As the tide turned against Syrian billionaire Rami Makhlouf, a more established Middle East businessman indicated that time might be up for the man struggling to avoid the same ruthless fate he had dealt his competitors.
“God waits but does not neglect,” Egyptian telecom magnate Naguib Sawiris said on Sunday.
Mr Sawiris was replying to a question on Twitter about having been kicked out of Syria by Mr Makhlouf after they partnered to set up mobile phone company Syriatel, a major cash cow for the Syrian regime, two decades ago.
The rise and possibly impending fall of Mr Makhlouf, President Bashar Al Assad’s 50-year-old maternal cousin, sheds light on the inner workings of a sectarian regime dominated by Syria’s Alawite elite and significantly underpinned by the liquidity generated by Mr Makhlouf.
Since Hafez Al Assad took power in a 1970 coup, Syria’s rulers have twinned power and business. Mr Makhlouf expanded the set-up through a network of shell companies and frontmen, gaining access to the international financial system.
The engineer symbolised Syria’s transitions from a Soviet-style economy in which his father, Mohammad, was a major player, and supervised a group of oligarchs since Mr Assad inherited power in 2000, as well as entering into the war economy in the last eight years.
By the eve of the Syrian revolt in 2011, Mr Makhlouf had become a member of a triumvirate comprising him, Mr Assad and his brother Maher Al Assad, head of the Fourth Mechanised Division, equivalent to praetorian guards.
As one of the richest Arab men, Mr Makhlouf rubbed shoulders with the region’s elite until a few months ago.
The usually secretive businessman thrust himself into the public arena over the last week, making video statements on Facebook chronicling what he described as an attempt by people he did not identify to take over his businesses, with the complicity of the security apparatus.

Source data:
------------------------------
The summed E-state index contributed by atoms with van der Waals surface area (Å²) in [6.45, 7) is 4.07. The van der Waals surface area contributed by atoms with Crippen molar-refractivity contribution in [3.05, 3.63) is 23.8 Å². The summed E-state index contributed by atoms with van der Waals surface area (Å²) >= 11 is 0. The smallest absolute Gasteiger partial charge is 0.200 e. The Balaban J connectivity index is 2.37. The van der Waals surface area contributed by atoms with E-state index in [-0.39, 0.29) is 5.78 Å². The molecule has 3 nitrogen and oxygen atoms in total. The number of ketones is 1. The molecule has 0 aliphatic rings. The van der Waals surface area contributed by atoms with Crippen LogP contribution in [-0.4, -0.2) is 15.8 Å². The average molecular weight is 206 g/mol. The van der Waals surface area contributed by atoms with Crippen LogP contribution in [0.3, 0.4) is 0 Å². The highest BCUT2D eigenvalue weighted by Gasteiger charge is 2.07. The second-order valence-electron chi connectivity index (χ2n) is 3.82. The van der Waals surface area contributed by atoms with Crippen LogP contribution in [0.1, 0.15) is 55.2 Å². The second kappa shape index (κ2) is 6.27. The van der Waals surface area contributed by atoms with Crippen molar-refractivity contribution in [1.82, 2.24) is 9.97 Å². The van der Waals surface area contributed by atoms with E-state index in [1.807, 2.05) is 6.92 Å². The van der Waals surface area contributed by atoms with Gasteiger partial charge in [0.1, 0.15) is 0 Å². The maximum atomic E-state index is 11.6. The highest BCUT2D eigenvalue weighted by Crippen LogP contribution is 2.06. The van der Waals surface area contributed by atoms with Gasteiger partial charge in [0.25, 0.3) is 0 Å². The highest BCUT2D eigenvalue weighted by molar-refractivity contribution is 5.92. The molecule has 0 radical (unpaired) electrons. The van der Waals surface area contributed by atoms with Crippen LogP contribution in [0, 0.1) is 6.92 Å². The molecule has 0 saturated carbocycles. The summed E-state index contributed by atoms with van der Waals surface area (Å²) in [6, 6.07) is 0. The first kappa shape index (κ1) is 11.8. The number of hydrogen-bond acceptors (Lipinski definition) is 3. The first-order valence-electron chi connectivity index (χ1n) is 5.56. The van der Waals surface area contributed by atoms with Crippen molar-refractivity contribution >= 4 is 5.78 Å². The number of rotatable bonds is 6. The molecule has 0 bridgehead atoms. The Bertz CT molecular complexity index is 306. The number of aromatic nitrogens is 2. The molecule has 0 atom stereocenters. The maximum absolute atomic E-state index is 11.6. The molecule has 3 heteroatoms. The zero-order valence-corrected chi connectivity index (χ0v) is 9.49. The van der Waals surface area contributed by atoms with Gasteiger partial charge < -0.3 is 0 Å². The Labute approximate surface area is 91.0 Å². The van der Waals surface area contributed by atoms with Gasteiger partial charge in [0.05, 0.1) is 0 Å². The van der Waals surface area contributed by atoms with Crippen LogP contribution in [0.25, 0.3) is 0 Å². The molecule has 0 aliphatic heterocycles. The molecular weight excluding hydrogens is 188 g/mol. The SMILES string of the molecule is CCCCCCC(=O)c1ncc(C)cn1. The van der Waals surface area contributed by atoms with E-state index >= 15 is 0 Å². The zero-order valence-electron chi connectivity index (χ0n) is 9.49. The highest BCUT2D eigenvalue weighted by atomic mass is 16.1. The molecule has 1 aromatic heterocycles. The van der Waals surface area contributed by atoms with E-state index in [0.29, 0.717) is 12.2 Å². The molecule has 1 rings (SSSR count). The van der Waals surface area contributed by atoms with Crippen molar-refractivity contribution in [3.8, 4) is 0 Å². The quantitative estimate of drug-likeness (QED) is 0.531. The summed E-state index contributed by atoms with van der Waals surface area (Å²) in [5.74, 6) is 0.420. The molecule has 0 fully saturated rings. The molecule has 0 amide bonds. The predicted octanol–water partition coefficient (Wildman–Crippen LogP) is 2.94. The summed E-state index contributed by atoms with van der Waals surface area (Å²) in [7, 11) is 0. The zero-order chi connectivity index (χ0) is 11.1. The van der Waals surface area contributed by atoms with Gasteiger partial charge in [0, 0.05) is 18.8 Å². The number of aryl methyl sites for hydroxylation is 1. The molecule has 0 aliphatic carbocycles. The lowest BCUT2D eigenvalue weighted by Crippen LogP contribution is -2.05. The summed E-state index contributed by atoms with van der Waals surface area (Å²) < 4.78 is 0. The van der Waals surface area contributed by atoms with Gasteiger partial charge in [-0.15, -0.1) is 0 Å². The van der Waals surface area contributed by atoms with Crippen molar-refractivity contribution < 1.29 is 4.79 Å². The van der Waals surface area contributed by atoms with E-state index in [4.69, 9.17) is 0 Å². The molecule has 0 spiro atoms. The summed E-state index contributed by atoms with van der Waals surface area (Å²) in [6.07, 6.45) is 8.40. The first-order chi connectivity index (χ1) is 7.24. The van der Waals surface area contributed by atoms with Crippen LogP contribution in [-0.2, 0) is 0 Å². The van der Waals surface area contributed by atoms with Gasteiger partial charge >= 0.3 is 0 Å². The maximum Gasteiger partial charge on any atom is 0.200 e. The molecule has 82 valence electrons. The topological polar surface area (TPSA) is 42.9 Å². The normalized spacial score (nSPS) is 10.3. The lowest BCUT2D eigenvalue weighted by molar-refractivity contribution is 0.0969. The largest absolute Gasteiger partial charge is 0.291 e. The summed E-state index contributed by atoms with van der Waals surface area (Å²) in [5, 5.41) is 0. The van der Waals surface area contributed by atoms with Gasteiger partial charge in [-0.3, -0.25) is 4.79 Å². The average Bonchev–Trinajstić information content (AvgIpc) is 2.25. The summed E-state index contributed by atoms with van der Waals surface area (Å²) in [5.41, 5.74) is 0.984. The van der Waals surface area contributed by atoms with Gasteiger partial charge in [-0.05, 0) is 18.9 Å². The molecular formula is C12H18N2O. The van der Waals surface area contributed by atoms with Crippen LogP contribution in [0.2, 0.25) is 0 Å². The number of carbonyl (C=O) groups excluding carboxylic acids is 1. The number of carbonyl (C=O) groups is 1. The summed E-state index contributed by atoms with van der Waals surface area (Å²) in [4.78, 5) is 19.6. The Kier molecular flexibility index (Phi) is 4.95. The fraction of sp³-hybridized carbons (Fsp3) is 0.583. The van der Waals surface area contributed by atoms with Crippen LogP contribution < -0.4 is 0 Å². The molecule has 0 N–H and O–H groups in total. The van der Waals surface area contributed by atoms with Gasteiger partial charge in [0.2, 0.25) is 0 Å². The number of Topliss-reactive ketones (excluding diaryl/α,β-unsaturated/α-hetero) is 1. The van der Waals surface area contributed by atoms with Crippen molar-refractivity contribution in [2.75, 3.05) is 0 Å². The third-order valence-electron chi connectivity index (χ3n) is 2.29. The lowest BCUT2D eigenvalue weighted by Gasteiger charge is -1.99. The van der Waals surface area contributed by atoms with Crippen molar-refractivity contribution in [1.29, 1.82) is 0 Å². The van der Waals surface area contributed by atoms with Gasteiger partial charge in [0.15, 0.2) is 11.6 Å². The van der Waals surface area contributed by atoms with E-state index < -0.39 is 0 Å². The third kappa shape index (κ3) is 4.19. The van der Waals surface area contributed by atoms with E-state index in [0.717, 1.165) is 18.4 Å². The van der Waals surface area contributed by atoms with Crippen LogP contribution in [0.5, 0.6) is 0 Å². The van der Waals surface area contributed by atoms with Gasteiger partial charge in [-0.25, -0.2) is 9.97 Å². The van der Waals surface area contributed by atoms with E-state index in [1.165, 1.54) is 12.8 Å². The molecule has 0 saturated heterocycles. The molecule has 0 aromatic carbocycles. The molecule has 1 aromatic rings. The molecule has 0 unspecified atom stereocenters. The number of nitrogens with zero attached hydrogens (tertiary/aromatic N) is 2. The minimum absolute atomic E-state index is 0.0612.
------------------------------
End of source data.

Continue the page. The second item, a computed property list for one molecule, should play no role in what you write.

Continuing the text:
He said security forces were arresting his subordinates, revealing the first public rift within the inner circle of the regime since Rifaat Al Assad tried to oust his brother Hafez Al Assad in the 1980s.
Mr Sawiris’s reaction to Mr Makhlouf’s troubles was pointed out by Ayman Abdel Nour, a prominent Syrian political analyst who had worked under Mr Assad on reforming the Syrian economy in the early 2000s.
Mr Abdel Nour, who is in exile in the United States, quit after he discovered that the programme was stitched to benefit would-be businesses of Mr Makhlouf and Mohammad Makhlouf, the patriarch.
When two of Syria’s top brains, Aref Dalila and Riad Seif, publicly objected to licensing procedures that produced Syriatel, because the licenses gave de facto monopolies to Mr Makhlouf, the authorities jailed them for a total of a dozen years.
Mr Dalila, former dean of economics at Damascus University, and Mr Seif, a leading intelligentsia figure, were beaten and insulted as Mr Assad was awarding control of swathes of Syria’s economy to Mr Makhlouf.
But financiers and executives who worked with Mr Makhlouf told The National that they do not rate him as a business manager.